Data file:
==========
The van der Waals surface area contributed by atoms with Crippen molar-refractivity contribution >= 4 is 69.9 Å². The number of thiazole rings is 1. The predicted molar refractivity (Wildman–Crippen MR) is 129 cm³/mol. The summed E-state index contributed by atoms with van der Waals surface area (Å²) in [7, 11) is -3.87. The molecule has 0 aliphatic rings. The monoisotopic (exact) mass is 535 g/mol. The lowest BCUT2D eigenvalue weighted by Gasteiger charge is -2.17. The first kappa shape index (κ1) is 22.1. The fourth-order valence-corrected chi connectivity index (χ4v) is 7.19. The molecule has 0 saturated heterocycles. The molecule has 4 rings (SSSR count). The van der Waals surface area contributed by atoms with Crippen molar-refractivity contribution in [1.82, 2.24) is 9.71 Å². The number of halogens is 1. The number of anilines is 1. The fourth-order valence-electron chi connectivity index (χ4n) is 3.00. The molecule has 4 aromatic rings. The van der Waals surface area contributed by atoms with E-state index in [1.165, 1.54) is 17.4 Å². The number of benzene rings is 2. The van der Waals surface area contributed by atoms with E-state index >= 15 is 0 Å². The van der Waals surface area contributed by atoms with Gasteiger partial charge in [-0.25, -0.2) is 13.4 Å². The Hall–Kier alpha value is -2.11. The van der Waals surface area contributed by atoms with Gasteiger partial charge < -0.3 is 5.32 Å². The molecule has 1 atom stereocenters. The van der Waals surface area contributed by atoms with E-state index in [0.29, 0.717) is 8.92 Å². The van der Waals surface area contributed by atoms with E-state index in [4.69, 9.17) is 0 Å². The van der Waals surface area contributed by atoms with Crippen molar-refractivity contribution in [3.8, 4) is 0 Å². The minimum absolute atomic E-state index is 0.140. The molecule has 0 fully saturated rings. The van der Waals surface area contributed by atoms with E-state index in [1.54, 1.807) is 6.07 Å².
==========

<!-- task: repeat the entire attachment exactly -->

The van der Waals surface area contributed by atoms with Crippen molar-refractivity contribution >= 4 is 69.9 Å². The number of thiazole rings is 1. The predicted molar refractivity (Wildman–Crippen MR) is 129 cm³/mol. The summed E-state index contributed by atoms with van der Waals surface area (Å²) in [7, 11) is -3.87. The molecule has 0 aliphatic rings. The monoisotopic (exact) mass is 535 g/mol. The lowest BCUT2D eigenvalue weighted by Gasteiger charge is -2.17. The first kappa shape index (κ1) is 22.1. The fourth-order valence-corrected chi connectivity index (χ4v) is 7.19. The molecule has 0 saturated heterocycles. The molecule has 4 rings (SSSR count). The van der Waals surface area contributed by atoms with Crippen molar-refractivity contribution in [1.82, 2.24) is 9.71 Å². The number of halogens is 1. The number of anilines is 1. The fourth-order valence-electron chi connectivity index (χ4n) is 3.00. The molecule has 4 aromatic rings. The van der Waals surface area contributed by atoms with E-state index in [1.165, 1.54) is 17.4 Å². The number of benzene rings is 2. The van der Waals surface area contributed by atoms with E-state index >= 15 is 0 Å². The van der Waals surface area contributed by atoms with Gasteiger partial charge in [-0.25, -0.2) is 13.4 Å². The Hall–Kier alpha value is -2.11. The van der Waals surface area contributed by atoms with Gasteiger partial charge < -0.3 is 5.32 Å². The molecule has 1 atom stereocenters. The van der Waals surface area contributed by atoms with E-state index in [0.29, 0.717) is 8.92 Å². The van der Waals surface area contributed by atoms with E-state index in [4.69, 9.17) is 0 Å². The van der Waals surface area contributed by atoms with Crippen molar-refractivity contribution in [3.8, 4) is 0 Å². The minimum absolute atomic E-state index is 0.140. The molecule has 0 fully saturated rings. The van der Waals surface area contributed by atoms with E-state index in [1.54, 1.807) is 6.07 Å².